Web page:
It is about 5:10pm on Wednesday, January 6, 2021, as I’m writing this. I’m listening to and watching a live-stream from a WUSA9 team, which is positioned on the north side of the capital building. Law enforcement officers—I’m not sure exactly who—have started pushing back the crowd around those doors of the capitol building and have moved them to the stairs.
Something has happened to the sound in the newsfeed. The shouting, the voices from the bull-horns has dropped off. Faded. The wind has taken over the microphone, but somehow, the tiny voice of a bird remains. The other sounds have been relegated to the background, probably through a technical error.
In this moment, I think of a journal entry by LeRoy Wiley Gresham, a young teen battling illness and from his home watching regiments form in Georgia:
Sunday, March 31, 1861:
There is no service in our church on account of the absence of Mr. Wills. My leg don’t get any better or any worse; neither does my cough. It is clear and bright and the Mocking birds are singing in the trees…
Monday April 1st 1861:
…5 or 600 troops came on the [rail] cars here today: 1st regiment.
Tuesday April 2 1861:
There is 1000 troops in town today and will leave in a few days for Montgomery, [Ala]…. (Emphasis added)
The birds were singing. In the midst of the rush—then and now.
The sound comes back on the modern news feed. Sirens. Shouts. A shrill fife and drum playing a tune from the 1770s, then something from the 1860s.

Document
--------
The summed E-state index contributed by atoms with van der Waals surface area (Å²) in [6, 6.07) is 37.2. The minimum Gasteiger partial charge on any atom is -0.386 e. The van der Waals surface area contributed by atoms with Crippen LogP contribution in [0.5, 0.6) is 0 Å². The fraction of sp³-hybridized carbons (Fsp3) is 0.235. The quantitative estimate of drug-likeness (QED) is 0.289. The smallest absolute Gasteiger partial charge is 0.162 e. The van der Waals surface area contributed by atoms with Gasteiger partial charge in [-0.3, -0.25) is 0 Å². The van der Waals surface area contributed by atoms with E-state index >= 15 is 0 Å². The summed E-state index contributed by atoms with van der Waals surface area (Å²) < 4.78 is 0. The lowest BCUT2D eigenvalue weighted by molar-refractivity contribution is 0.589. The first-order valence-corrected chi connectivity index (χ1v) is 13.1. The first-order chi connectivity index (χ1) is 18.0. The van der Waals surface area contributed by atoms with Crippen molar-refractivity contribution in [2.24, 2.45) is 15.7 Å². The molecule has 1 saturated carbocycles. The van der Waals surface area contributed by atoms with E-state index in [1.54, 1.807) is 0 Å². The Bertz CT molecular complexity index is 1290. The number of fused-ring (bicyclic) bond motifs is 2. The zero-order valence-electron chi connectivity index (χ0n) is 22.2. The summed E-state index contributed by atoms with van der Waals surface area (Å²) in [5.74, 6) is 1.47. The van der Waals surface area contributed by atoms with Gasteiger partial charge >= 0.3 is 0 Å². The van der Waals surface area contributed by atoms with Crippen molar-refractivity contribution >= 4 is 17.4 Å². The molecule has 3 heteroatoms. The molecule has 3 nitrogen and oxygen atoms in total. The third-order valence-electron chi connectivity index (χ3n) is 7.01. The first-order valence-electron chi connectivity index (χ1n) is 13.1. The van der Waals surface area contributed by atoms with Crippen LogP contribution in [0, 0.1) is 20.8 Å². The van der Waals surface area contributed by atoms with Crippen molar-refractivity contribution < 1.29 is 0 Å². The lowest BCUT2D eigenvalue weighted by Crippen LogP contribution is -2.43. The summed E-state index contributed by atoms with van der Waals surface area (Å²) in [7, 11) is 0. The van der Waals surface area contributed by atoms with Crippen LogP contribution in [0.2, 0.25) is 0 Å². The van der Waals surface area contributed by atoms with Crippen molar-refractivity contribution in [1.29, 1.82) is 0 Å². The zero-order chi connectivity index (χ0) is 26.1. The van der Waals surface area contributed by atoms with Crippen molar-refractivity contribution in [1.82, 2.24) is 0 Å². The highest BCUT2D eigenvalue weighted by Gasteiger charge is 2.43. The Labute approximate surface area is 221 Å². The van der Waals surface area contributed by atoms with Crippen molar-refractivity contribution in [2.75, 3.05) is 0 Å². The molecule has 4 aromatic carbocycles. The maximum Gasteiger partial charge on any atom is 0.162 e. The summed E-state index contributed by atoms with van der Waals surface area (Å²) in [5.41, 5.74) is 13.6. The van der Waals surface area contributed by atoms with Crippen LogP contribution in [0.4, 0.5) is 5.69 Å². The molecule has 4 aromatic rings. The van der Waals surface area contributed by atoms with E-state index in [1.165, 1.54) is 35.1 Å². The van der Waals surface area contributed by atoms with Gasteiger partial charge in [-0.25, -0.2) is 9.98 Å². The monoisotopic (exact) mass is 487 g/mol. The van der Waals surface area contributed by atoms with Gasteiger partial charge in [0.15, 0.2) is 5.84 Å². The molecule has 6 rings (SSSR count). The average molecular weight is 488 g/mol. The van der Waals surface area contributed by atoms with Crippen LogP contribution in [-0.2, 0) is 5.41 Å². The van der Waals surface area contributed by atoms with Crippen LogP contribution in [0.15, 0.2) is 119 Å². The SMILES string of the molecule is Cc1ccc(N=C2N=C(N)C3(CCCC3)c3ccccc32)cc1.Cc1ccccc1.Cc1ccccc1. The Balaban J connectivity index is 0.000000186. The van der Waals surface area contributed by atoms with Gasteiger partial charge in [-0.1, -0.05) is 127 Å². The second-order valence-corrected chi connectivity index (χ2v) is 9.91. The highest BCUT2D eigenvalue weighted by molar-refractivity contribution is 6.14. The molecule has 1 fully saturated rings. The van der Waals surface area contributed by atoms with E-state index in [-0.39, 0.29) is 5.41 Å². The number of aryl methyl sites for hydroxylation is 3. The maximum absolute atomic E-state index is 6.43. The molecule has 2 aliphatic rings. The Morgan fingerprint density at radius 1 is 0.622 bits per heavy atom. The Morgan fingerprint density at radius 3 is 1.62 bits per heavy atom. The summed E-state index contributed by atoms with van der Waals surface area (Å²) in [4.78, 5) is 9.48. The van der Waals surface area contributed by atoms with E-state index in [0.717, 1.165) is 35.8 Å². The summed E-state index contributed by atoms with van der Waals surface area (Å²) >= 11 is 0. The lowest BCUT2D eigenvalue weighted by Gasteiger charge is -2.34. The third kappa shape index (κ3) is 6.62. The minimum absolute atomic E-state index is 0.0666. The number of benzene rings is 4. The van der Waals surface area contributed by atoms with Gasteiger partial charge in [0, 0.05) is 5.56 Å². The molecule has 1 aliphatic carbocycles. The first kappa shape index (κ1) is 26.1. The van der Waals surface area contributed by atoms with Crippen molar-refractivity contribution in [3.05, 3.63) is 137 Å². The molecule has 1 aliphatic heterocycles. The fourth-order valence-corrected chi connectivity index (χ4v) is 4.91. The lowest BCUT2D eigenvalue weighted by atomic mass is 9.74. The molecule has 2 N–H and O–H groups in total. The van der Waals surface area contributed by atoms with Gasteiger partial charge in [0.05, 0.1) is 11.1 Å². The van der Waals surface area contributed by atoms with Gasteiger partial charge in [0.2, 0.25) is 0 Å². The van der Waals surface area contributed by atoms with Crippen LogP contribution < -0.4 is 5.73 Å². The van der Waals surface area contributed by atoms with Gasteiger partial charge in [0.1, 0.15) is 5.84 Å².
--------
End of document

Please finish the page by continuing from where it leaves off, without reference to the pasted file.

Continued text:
I shiver. I can’t time travel. I will not make predictions about the future or draw comparisons in this moment. But as I sit here, listening and alone, I think I have something in common with young LeRoy across the decades. In the midst of a rush and in a violent moment, we both heard birds singing. LeRoy didn’t say how it made him feel. I think he was just noting signs of spring, but he noticed.
War through a window. Serious unrest viewed through a computer screen 160 years later. And yet—thank God—there are still birds that sing, reminding those who will listen that there is a better way than violence.
LeRoy Wiley Gresham, edited by Janet Elizabeth Croon, The War Outside My Window: The Civil War Diary of LeRoy Wiley Gresham, 1860-1865 (El Dorado Hills: Savas Beatie, 2018), 18.